Final Four….One for the Kids

Posted: April 5, 2012 by centennialsports in Hoops, NCAA

By Matt Parker

The stage was set.

Fake smiles all around....these two men hate each other

The Mercedes-Benz Superdome, the largest fixed-domed structure in the world.

New Orleans, Louisiana, a city recovering from natural disaster, the founding of Lob City, and Bountygate.

For one long weekend residents could forget the torture they’ve endured in recent years and focus on a multi-billion dollar business built on the exploitation of unpaid labor.

Ahhhhhh the NCAA.

The first matchup had all the glitz and glamour of a Hollywood production; the Final Four, an inter-state rivalry, future NBA stars,and two big-name college coaches who can’t stand each other.

It was the Calipari family versus the Pitino family, and they were going to the mattresses in the Big Easy.

Yet another version of Calipari’s lottery pick factory was making a run at a national title, even though someone messed up Anthony Davis’ face on the assembly line.

A lock for the first overall pick in this year’s NBA Draft, Davis is best known for this cameo on Family Guy:

Kentucky’s superior talent had them as 8.5 point favorites so it came as no surprise when they jumped out to a quick lead, but Louisville weathered the early storm and seemed determined to deny the Wildcats their predicted destiny.

Louisville sparkplug Peyton Siva was held in check by the Wildcats’ athleticism on the perimeter, and was held scoreless for the first 30 minutes. Louisville shot just 35 percent but, it was their rebounding that kept the game close, finishing with a 19-6 advantage on the offensive glass.

Future Stars

With 90 seconds remaining the Kentucky lead was only five, but the nail in the coffin came courtesy a thunderous Davis dunk. Still, the scrappy Cardinals had the mighty Wildcats on the ropes and could leave New Orleans with their heads held high.

Kansas-Ohio St. didn’t exactly bring the same kind of hype, but the final product delivered.

Ohio St. controlled the tempo from the outset. Their half-court offense slowed the pace of the game, while Kansas seemed clueless and error-prone. Jayhawks’ star Thomas Robinson was frustrated by Deshaun Thomas, and Big Ten defensive player of the year Aaron Craft was wreaking havoc. The Buckeyes were in cruise control.

Then all of a sudden, Ohio St. fell apart.

Foul trouble in the second half relegated Thomas to the bench, and Robinson reaped the rewards. Kansas rallied from a 13-point deficit to take the lead late on.

Sullinger's reaction when he saw how far he dropped in draft status

Jared Sullinger shot a dreadful 5-19, as the first-team All-American finished with just eleven points. Let this be a lesson to all: when the NBA says it wants to give you big money, take it before they change their minds. If you’re a projected lottery pick, returning to college can only hurt you and your wallet. If you don’t think you’re good enough to go to the NBA don’t be the one to tell them, let them learn the hard way. Sullinger may be teaching a course on this next year at Fall So Hard University.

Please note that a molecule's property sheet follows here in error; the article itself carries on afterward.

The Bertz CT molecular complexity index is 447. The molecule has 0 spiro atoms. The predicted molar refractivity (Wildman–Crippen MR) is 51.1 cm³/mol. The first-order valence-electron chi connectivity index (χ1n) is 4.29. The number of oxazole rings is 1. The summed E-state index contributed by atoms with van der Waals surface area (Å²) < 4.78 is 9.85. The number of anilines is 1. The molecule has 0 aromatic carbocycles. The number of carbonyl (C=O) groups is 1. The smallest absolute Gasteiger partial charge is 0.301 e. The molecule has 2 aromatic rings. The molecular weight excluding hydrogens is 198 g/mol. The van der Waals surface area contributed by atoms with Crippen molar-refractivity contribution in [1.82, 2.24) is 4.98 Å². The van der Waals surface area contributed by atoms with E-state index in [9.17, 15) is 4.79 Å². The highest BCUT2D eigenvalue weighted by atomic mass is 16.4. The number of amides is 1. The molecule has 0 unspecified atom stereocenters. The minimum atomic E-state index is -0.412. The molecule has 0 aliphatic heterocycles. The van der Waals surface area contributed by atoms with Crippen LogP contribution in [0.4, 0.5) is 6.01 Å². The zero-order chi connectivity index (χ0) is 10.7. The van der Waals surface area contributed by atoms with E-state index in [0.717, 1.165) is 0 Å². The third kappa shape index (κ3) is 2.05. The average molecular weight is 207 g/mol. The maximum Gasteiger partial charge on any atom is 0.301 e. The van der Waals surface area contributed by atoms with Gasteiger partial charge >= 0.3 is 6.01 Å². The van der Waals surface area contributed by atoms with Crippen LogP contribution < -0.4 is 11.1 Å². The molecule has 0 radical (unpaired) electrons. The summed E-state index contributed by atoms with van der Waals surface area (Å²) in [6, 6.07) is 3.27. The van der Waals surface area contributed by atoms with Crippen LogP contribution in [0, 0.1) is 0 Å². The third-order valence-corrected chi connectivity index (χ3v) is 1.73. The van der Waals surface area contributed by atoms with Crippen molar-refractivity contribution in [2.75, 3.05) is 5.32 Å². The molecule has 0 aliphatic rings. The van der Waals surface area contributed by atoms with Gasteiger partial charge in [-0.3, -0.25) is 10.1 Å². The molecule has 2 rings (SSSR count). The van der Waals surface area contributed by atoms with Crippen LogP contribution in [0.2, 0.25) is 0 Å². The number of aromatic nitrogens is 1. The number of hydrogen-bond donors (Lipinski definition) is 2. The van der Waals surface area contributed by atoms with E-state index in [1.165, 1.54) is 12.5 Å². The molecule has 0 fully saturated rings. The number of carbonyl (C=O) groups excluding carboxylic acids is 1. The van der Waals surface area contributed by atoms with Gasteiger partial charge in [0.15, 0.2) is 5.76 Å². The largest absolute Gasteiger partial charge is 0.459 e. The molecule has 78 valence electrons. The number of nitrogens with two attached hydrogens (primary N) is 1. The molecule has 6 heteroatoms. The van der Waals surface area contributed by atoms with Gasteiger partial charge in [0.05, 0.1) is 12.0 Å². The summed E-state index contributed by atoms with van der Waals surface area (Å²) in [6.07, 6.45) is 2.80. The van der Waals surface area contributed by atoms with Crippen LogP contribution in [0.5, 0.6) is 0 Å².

Kansas led by a total of 3 minutes, 48 seconds. It wasn’t pretty but it was enough to earn a date with Kentucky on Monday night.

The title game presented matchup of ideologies between the two winningest programs in college basketball history. Calipari‘s one-and-dones against Self’s juniors and seniors. Could Calipari finally win a title? Could Kansas pull off the upset?

One thing we know for sure is that Self is one helluvacoach. Eight straight Big 12 titles, a national championship in 2008, and this year’s Naismith Coach of the Year award leaves no doubt he’s one of the best in the biz. Another national title would cement his place in history.

But under the intense spotlight, Calipari’s prodigies dominated. Kentucky jumped out to an 18 point first half lead and weathered a Jayhawks’ run late on to hold on for an eight-point victory.

Throughout the tournament Kansas showed an innate ability to snatch victory from the jaws of defeat, but Kentucky refused to fall prey Monday night. The best team doesn’t always win in college basketball, but the Wildcats left no doubt Monday night.

A one point loss at Indiana, and a setback to Vanderbilt in the SEC title game were their only losses all year. Poise, toughness, and unselfishness are qualities rarely held by teams led by freshmen, but Calipari’s kids are changing the landscape of college basketball.

This is a squad that can beat you in a number of ways. Against Louisville, Kidd-Gilchrist had an off night and Davis, the tournament’s Most Outstanding Player, picked up the slack on the offensive end. In the title game, Davis had only six points but led the team in assists, rebounds, and blocks as Doron Lamb led the team in scoring.

But this title is all about Calipari. He joins a very exclusive club of coaches with national championships and stakes his claim as one of the best in modern college basketball history. He can exhale. But he’s not about to rest on his laurels, on Friday he’s going recruiting.

The factory rolls on.

That is all.

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